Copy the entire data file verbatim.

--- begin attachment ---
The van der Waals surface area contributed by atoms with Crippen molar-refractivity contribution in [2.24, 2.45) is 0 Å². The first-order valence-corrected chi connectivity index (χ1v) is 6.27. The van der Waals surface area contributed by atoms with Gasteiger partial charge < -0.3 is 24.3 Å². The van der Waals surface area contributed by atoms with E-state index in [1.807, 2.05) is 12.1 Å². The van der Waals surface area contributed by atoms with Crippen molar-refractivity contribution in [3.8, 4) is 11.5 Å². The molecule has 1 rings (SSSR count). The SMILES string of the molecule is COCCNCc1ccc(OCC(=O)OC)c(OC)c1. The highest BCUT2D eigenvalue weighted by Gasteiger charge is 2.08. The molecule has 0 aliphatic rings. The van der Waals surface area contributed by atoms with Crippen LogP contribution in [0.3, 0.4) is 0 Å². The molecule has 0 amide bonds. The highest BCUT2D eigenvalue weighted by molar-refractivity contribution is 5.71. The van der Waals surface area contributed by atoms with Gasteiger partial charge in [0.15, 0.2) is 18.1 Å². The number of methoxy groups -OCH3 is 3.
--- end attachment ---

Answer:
The van der Waals surface area contributed by atoms with Crippen molar-refractivity contribution in [2.24, 2.45) is 0 Å². The first-order valence-corrected chi connectivity index (χ1v) is 6.27. The van der Waals surface area contributed by atoms with Gasteiger partial charge < -0.3 is 24.3 Å². The van der Waals surface area contributed by atoms with E-state index in [1.807, 2.05) is 12.1 Å². The van der Waals surface area contributed by atoms with Crippen molar-refractivity contribution in [3.8, 4) is 11.5 Å². The molecule has 1 rings (SSSR count). The SMILES string of the molecule is COCCNCc1ccc(OCC(=O)OC)c(OC)c1. The highest BCUT2D eigenvalue weighted by Gasteiger charge is 2.08. The molecule has 0 aliphatic rings. The van der Waals surface area contributed by atoms with Crippen LogP contribution in [0.3, 0.4) is 0 Å². The molecule has 0 amide bonds. The highest BCUT2D eigenvalue weighted by molar-refractivity contribution is 5.71. The van der Waals surface area contributed by atoms with Gasteiger partial charge in [0.15, 0.2) is 18.1 Å². The number of methoxy groups -OCH3 is 3.